Workers at The University of Wisconsin-Madison in the USA have managed to release thin membranes of semiconductors from a substrate and transfer them to new surfaces.1
The freed membranes which are just tens of nanometers thick retain all the properties of silicon in wafer form but the nanomembranes are flexible. By varying the thicknesses of the silicon and silicon-germanium layers composing them, membrane shapes are possible ranging from flat to curved to tubular.Potential applications include flexible electronic devices, faster transistors, nano-size photonic crystals that steer light, and lightweight sensors for detecting toxins in the environment or biological events in cells.The scientists made a three-layer nanomembrane composed of a thin silicon-germanium layer sandwiched between two silicon layers of similar thinness. The membrane sat upon a silicon dioxide layer in a silicon-on-insulator substrate. The nanomembranes may be etched away from the oxide layer with hydrofluoric acid.Although the Wisconsin team grew their nanomembranes on silicon-on-insulator substrates, the method should apply to many substances beyond semiconductors, such as ferroelectric and piezoelectric materials. The key requirement is a layer, like an oxide, that can be removed to free the nanomembranes.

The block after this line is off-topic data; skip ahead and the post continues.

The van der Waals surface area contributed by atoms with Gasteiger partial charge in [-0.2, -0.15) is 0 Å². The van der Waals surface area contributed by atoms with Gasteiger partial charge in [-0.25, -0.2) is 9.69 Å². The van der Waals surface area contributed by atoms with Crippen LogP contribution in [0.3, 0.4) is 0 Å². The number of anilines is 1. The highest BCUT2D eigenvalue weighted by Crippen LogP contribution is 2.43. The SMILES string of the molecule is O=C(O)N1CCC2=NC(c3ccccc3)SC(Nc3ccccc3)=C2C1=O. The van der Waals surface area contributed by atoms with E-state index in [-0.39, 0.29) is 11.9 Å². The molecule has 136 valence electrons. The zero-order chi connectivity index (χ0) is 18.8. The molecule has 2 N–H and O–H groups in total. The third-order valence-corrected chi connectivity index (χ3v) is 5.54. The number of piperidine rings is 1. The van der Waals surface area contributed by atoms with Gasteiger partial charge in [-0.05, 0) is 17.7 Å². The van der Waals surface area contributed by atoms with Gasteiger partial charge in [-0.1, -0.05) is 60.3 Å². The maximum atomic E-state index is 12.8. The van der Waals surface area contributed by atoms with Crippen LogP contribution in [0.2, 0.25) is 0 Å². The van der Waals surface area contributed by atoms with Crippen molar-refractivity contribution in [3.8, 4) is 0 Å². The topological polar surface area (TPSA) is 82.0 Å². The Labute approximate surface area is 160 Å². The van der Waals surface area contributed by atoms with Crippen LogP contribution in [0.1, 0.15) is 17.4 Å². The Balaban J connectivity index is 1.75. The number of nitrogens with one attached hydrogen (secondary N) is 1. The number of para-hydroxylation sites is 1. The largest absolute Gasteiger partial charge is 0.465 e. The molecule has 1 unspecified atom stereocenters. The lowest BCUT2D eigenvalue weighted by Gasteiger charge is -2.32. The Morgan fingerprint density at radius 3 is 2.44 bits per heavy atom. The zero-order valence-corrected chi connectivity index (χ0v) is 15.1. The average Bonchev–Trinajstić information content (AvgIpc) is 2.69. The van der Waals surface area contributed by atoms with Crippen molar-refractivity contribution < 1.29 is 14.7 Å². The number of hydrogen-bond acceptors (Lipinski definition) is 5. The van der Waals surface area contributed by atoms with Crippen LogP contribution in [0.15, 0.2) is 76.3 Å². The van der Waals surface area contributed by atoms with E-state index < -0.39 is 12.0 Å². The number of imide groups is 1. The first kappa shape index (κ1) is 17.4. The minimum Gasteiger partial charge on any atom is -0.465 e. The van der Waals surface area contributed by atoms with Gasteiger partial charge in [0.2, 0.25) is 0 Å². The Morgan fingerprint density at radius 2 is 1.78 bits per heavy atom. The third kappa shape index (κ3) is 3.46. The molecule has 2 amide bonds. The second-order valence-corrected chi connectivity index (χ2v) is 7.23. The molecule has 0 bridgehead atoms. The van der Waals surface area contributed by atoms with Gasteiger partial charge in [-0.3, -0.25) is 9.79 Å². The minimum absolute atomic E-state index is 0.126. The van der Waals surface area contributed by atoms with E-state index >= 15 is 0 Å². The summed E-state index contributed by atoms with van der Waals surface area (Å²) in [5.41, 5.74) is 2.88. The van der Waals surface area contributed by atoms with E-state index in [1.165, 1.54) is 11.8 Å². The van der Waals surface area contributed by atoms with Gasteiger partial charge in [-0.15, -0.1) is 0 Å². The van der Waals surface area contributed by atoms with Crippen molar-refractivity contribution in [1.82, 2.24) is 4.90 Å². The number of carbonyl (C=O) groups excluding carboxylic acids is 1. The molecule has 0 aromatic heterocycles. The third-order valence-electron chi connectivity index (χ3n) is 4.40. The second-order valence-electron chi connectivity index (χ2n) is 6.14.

WebElements June 2nd, 2006
Posted In: Chemistry, Materials chemistry, Nanoscience and nanotechnology
Tags: nanomembranes, Silicon
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